Energy efficiency exceeds that of a prior electrolytic H2O2 generator.
An improved apparatus for the electrolytic generation of hydrogen peroxide dissolved in water has been developed. The apparatus is a prototype of H2O2 generators for the safe and effective sterilization of water, sterilization of equipment in contact with water, and other applications in which there is need for hydrogen peroxide at low concentration as an oxidant. Potential applications for electrolytic H2O2 generators include purification of water for drinking and for use in industrial processes, sanitation for hospitals and biotechnological industries, inhibition and removal of biofouling in heat exchangers, cooling towers, filtration units, and the treatment of wastewater by use of advanced oxidation processes that are promoted by H2O2. The apparatus is an electrochemical cell in which the electrodes are located on opposite sides of a commercially available polymeric membrane, which separates the electrolytes of the two electrolytic half-reactions.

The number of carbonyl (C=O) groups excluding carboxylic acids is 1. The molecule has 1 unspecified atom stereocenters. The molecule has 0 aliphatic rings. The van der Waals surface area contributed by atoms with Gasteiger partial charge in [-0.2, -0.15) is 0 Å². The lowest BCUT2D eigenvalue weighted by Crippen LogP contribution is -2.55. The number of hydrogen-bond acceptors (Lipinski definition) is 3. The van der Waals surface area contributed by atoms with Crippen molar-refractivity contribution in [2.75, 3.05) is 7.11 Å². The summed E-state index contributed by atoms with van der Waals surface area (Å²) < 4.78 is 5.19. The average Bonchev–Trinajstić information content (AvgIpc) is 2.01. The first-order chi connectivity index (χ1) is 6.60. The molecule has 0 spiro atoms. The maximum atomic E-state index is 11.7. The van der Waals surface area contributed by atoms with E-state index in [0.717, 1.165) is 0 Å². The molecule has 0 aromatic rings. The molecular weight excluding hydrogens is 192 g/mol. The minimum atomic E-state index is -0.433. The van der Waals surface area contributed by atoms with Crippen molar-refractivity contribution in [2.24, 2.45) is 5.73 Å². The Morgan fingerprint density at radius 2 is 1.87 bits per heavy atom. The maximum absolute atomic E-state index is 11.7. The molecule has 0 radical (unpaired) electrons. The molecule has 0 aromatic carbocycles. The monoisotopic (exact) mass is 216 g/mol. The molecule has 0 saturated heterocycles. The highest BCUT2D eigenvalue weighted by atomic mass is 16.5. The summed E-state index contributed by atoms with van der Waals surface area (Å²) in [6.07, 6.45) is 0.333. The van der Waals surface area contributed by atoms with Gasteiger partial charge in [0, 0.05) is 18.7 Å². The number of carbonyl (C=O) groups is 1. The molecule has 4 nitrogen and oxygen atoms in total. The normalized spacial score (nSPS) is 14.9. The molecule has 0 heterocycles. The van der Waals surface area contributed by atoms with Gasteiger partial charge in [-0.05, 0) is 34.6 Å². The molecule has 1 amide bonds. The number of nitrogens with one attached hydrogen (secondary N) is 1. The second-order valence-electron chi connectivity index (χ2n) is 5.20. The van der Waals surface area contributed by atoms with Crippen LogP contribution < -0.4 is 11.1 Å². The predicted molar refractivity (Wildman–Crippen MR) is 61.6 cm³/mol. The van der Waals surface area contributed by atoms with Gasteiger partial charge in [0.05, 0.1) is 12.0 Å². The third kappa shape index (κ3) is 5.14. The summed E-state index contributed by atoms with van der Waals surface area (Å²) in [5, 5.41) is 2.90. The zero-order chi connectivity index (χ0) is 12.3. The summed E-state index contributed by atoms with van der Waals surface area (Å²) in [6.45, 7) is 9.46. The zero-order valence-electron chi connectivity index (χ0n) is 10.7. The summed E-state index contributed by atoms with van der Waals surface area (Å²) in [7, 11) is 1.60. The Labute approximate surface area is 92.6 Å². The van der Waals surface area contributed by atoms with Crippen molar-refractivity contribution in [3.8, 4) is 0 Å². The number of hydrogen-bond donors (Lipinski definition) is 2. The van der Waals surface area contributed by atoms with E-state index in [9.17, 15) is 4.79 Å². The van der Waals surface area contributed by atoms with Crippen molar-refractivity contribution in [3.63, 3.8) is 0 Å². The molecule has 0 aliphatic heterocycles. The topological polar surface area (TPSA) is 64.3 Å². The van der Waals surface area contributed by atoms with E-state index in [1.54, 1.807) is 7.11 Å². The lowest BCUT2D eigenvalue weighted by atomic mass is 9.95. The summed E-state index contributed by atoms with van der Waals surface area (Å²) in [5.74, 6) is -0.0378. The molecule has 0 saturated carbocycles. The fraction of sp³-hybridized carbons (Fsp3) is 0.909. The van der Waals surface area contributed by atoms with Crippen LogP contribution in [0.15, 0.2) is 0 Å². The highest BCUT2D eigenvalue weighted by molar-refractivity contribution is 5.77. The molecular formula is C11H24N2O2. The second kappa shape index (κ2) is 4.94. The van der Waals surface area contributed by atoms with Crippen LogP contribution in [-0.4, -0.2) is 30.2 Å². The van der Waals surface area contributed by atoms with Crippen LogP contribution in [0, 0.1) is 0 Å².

One of the half-cells produces the biocidal aqueous H2O2 product; the product of the other half-cell restores the biocidal solution to potability. The apparatus is designed to process water that is neutral (in the sense of neither acidic nor alkaline) or nearly neutral, to consume minimal energy, and to operate without need to supply nonregenerable material(s) other than the small proportion of water that is electrolyzed.
The energy efficiency of the cell is increased through improved microscopic mixing of the electrolytes near the electrodes without need for large bulk electrolyte flow rates: this is accomplished by rotating the electrodes relative to the rest of the cell (in contradistinction to forcing electrolyte flow over stationary electrodes). Even though the design of this prototype cell is unoptimized, the total energy consumption per unit of product was found to be 60 percent less than that of a common planar H2O2-generating cell in operation at similar Faradaic and production rates.
This work was done by Patrick I. James of Eltron Research, Inc., for Johnson Space Center. For further information, contact the Johnson Innovative Partnerships Office at (281) 483-3809. MSC-23093